Feline Infectious Peritonitis (FIP) represents the worst outcome of infection with a common group of viruses: the feline coronaviruses
(FCoVs). Coronaviruses are common pathogens found in many mammals and birds. They have the largest RNA genome of any RNA virus.
Because of this, errors in replication of genetic material will occur more commonly than in other smaller RNA viruses. Ultimately,
this means that no two coronaviruses are identical! This realization has revolutionized our thinking about the spread of FIP.
Quoting from Dr. Marian Horzinek: "Although generally associated with acute, self-limiting enteric and respiratory infections,
coronaviruses can persist in infected animals. We have shown this to be true for feline coronavirus, which normally cause
only mild enteric infections, and which occur in almost any cattery in Western Europe and America. The low-virulence "enteric"
FCoVs and the disease-causing FIPVs are closely related genetically; we think that the latter are virulent variants of the
former, which arise in individual FCoV-infected hosts. This means that no two cases of FIP are caused by the same virus, and that horizontal transmission, i.e., cat-to-cat transfer
is rather the exception than the rule.
Supporting this we see that serologic studies in the United States have shown that between 75 – 100% of purebred cats in catteries
have FCoV antibodies. This compares to only 30% of non-purebreds living in pet households. Notably, despite these staggering
statistics, only approximately 7-8% will develop FIP.
How do cats get it?
Available data supports a model in which chronic carriers maintain endemic infections in cat societies. Virtually every kitten
born in a breeding facility becomes infected, probably from its queen, as soon as its maternal protection wanes. Once infected,
the cats appear to resist superinfection by closely related FCoVs, with every cat carrying its private, harmless clan of variants.
FIP is a mutation of the benign, non-life threatening enteric coronavirus that causes a self-limiting diarrhea in most purebred
1. Almost all kittens will become infected with FCoV. Within 24 hours of ingesting FCoV particles, they can be found in tonsil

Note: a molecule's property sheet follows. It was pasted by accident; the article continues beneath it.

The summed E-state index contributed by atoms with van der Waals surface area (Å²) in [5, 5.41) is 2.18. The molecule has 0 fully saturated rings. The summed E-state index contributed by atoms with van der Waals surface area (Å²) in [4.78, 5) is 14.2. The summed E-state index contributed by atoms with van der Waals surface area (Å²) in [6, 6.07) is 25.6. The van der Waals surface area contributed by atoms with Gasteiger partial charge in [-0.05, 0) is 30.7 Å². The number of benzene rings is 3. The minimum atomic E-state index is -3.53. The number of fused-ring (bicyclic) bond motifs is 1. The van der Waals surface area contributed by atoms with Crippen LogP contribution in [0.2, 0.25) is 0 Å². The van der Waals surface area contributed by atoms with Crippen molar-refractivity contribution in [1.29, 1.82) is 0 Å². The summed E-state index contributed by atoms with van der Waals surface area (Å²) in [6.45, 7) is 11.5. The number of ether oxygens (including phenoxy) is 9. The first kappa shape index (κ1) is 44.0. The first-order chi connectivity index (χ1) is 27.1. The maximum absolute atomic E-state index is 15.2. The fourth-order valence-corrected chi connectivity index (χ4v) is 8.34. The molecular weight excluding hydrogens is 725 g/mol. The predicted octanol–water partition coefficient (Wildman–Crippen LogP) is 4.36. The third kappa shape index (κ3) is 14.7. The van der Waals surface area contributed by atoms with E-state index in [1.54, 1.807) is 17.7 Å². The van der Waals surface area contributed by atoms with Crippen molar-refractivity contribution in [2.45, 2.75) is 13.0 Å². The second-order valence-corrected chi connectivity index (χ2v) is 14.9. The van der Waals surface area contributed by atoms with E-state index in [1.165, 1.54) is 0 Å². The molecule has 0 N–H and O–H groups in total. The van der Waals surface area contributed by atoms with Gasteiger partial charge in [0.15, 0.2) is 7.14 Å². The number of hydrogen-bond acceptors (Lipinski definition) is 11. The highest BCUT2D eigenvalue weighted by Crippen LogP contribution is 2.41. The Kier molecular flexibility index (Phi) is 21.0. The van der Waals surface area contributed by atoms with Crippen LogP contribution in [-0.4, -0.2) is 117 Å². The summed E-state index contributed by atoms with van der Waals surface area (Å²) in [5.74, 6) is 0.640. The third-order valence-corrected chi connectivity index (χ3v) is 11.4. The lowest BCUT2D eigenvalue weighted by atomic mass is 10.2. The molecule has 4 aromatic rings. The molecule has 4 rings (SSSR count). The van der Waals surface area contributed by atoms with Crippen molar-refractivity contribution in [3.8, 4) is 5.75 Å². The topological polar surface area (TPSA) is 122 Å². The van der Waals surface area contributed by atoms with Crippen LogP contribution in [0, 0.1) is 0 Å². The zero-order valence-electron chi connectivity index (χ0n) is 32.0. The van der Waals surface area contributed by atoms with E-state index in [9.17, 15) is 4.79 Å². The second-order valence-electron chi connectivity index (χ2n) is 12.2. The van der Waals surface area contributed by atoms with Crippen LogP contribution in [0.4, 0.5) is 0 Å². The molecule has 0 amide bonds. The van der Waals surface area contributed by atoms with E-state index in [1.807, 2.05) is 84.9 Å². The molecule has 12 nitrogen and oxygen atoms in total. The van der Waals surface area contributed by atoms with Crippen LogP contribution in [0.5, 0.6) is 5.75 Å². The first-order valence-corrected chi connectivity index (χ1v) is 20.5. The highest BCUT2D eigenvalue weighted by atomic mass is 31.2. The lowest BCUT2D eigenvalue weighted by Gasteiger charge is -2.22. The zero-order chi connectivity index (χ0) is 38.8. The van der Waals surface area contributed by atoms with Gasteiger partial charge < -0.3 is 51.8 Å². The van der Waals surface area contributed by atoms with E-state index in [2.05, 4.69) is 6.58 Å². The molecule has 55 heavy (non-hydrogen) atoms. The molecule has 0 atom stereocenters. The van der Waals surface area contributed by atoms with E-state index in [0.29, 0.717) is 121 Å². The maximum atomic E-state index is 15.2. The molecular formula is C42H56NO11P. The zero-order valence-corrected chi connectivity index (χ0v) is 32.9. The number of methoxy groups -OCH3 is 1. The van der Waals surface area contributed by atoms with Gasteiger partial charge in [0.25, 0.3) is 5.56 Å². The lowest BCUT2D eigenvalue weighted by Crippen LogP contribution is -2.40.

and small intestinal tissues. Within the next 14 days, the cecum, colon, mesenteric lymph nodes and liver will become infected.
2. They will develop antibodies to FCoV within two to four weeks. But they may start to shed FCoV in their feces in as short
a time as two days.
3. They develop diarrhea, which resolves.
4. In most cats, the FCoV remains in the enterocytes without causing further illness. These cats will continue to shed FCoV
in feces, which can infect other cats and kittens. Virus is spread between cats from the feces or saliva to the oral or nasal
tissues. In some cats FCoV strays from the enterocytes infecting circulating monocytes and tissue macrophages. Macrophages
and monocytes cannot rid themselves of coronaviral infection.
5. In some cats, the virus will mutate and gradually become a unique virulent virus that can cause FIP.
6. In some of these cats, there will be no cell-mediated immunity (CMI) and the cat will develop "wet" FIP.
7. In some of these cats there will be a partially protective cell mediated immune response which will eventually allow the
mutated virus to cause the "dry" form of the disease.
8. In some of these cats, it will be held in check by solid cell mediated immunity until either the CMI declines (e.g. old
age, FeLV infection, FIV infection, chemotherapy, etc.)
9. In some of these cats, it may become a latent infection but these "immune" cats continue to shed FCoV to other cats.
10. Feral cats are at low risk for infection as roaming behaviour precludes fecal-oral transmission.
11. At highest risk are kittens raised "under-foot". Kittens raised in isolation with their queens are at next greatest risk.
Early weaned and isolated kittens are at the lowest risk for coronaviral infection.